Katie Couric brings to light or awareness the issue of dating violence. In this day and age, it's sad that we have to be leery about things like this, but there it is. Use caution & awareness when dealing with people until you get to know them. That's one step. If someone has a history, it's something to consider. Read on...
via press release
via press release
KATIE COURIC TALKS ABOUT THE EPIDEMIC OF DATING VIOLENCE AND SITS DOWN WITH MOTHER AND SISTER OF YEARDLEY LOVE IN AN EXCLUSIVE INTERVIEW ON TOMORROW'S EDITION OF "KATIE"The murder of University of Virginia student Yeardley Love is a story that deeply touched Katie Couric, a mother of two daughters and a UVA alum herself. Bright, attractive, athletic, Yeardley Love was 22 years old and just weeks from graduation when her former boyfriend George Huguely brutally beat her to death, her roommate finding her face down on the bed of her college apartment. Her death sent shockwaves through college campuses everywhere, and garnered national attention. Last month, Huguely was sentenced to 23 years in prison for her murder, and on Thursday, September 20, for the first time, Sharon and Lexie Love, Yeardley's mother and sister, speak out, in a sit-down interview that will air on Couric's new nationally syndicated talk show, "Katie" (check your local listings, katiecouric.com). They discuss how they found out Yeardley had died, their shock upon learning of the violence that existed in Yeardley's relationship with George, plus how they felt seeing George during his trial. The hour-long program is dedicated to discussing the epidemic of dating violence, signs to look for, why it's happening, how to prevent it, and what families, students, teachers, and friends can learn from the Love's tragedy.
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SOUND BITES on PaperKatie Couric asks the Loves about George Huguely's history of violence:KC: 'Cause you even said, "Should I get a restraining order?" and she said, "I'll take care of it." Right?
LL: Yeah, I think she didn't seem to think it was that big of a deal…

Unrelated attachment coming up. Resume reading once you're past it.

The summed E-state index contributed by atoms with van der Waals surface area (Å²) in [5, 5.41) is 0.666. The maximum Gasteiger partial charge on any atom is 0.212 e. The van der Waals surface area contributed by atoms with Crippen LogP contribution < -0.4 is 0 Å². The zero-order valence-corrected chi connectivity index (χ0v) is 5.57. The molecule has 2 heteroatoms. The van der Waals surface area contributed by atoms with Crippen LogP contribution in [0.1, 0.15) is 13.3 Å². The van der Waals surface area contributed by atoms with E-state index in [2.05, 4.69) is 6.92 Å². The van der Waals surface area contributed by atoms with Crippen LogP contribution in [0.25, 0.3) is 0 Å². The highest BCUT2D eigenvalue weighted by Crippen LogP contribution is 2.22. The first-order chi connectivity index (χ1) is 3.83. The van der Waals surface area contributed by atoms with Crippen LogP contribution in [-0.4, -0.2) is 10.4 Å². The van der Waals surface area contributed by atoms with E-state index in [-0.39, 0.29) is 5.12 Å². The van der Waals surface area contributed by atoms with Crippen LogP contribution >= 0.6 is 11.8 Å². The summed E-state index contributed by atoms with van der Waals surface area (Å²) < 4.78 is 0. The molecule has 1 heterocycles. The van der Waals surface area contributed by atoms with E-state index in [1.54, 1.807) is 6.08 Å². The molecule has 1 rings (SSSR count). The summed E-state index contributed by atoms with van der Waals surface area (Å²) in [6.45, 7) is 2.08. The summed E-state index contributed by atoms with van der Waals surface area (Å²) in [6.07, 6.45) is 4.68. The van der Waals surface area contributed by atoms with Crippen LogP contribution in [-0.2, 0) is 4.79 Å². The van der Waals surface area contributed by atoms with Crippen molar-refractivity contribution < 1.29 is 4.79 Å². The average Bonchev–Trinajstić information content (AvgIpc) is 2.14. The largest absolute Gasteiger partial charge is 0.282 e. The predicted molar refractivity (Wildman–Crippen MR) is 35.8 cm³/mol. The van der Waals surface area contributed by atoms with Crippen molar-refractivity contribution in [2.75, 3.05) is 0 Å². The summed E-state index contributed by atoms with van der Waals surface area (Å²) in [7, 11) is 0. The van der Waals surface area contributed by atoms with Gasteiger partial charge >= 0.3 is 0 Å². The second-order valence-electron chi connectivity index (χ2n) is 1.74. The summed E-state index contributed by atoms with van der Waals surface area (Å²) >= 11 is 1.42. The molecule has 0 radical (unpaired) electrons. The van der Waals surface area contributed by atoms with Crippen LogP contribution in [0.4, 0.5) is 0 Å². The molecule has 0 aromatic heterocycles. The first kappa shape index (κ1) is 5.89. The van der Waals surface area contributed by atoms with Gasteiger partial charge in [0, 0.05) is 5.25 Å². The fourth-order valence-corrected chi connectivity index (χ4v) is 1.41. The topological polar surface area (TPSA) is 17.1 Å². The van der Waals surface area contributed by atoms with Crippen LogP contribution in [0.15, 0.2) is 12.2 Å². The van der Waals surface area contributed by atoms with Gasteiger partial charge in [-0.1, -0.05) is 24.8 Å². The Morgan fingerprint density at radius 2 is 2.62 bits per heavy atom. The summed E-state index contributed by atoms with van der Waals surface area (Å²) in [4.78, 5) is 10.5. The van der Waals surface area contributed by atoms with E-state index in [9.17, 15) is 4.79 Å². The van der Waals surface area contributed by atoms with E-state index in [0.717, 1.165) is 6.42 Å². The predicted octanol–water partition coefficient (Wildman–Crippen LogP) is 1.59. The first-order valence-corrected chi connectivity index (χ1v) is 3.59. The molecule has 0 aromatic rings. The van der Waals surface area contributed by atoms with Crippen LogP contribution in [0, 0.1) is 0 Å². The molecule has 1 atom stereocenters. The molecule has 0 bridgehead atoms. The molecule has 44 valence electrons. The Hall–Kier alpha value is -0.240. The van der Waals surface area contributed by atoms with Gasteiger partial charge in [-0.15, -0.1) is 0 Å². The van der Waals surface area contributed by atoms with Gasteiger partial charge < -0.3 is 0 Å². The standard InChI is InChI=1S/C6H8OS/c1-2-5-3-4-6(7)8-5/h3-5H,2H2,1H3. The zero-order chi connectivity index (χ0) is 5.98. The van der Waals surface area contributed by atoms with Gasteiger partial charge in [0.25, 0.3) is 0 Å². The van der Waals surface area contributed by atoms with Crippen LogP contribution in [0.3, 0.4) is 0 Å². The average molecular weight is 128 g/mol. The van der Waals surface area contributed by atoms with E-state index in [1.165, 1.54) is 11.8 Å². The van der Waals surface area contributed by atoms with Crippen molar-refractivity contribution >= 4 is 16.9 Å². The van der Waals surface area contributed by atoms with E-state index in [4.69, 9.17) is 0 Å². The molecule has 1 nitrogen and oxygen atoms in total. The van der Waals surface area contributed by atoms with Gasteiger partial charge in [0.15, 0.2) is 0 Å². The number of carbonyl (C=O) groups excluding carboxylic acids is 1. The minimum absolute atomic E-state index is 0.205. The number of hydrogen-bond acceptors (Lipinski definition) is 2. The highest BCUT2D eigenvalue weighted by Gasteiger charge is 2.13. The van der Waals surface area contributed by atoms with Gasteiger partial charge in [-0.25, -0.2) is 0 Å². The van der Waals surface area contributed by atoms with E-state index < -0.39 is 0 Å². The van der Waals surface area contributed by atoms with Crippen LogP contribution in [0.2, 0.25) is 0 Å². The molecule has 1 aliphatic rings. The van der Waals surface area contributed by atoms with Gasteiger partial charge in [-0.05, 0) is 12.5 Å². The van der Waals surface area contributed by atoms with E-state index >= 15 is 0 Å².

KC: That big of a deal.
LL: …That that was it. They were over and she wasn't gonna be seeing him much anymore.
KC: After Yeardley's murder, Lexie, a lot of things became public about George Huguely's past: that he was so drunk and unruly during an incident in Lexington, Virginia he had to be tazed by the police officer, that he sent Yeardley a threatening email that said he should have killed her, and that he beat up his roommate who was also a UVA [University of Virginia] lacrosse player. When you learned of these things, what was your reaction?
LL: I never knew anybody that had done such things like that. It was shocking.
Sharon and Lexie Love share their thoughts on the trial process and final verdict:
KC: Were you satisfied with the verdict? Did you feel that justice had been served?
SL: I felt like the jury did their job. I think they took it very seriously. [Indecipherable], the DA [District Attorney], did the best he could, and I think the jury did the best they could. Of course, as a mother of Yeardley, you'd always like to see more, but I'm satisfied with the verdict because I think everybody took their job seriously and did it well.
KC: It must have been so difficult for both of you to be inside that court room, inside the same room where George Huguely was sitting. What was that like for you?
LL: My heart was beating really fast the whole time. I kept thinking, "That's what Yeardley saw, that's the last thing she saw," and I kept running that through my head over and over again. Then I would think about the situation that night, and it just brought back horrible thoughts.
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